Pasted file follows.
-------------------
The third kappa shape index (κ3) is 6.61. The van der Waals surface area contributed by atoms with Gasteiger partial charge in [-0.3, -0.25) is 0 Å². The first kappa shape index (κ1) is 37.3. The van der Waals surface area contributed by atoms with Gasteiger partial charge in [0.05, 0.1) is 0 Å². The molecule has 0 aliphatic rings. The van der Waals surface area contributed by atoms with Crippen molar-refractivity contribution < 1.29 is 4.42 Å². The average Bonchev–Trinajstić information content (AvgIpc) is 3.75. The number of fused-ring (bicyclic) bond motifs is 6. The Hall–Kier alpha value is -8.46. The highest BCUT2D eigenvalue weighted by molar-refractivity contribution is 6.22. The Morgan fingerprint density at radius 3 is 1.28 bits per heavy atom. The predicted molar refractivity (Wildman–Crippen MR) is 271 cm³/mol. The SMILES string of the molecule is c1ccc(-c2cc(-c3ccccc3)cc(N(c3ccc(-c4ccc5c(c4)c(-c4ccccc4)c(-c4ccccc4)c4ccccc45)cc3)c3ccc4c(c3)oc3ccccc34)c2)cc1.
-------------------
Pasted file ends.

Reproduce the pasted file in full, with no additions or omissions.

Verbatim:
The third kappa shape index (κ3) is 6.61. The van der Waals surface area contributed by atoms with Gasteiger partial charge in [-0.3, -0.25) is 0 Å². The first kappa shape index (κ1) is 37.3. The van der Waals surface area contributed by atoms with Gasteiger partial charge in [0.05, 0.1) is 0 Å². The molecule has 0 aliphatic rings. The van der Waals surface area contributed by atoms with Crippen molar-refractivity contribution < 1.29 is 4.42 Å². The average Bonchev–Trinajstić information content (AvgIpc) is 3.75. The number of fused-ring (bicyclic) bond motifs is 6. The Hall–Kier alpha value is -8.46. The highest BCUT2D eigenvalue weighted by molar-refractivity contribution is 6.22. The Morgan fingerprint density at radius 3 is 1.28 bits per heavy atom. The predicted molar refractivity (Wildman–Crippen MR) is 271 cm³/mol. The SMILES string of the molecule is c1ccc(-c2cc(-c3ccccc3)cc(N(c3ccc(-c4ccc5c(c4)c(-c4ccccc4)c(-c4ccccc4)c4ccccc45)cc3)c3ccc4c(c3)oc3ccccc34)c2)cc1.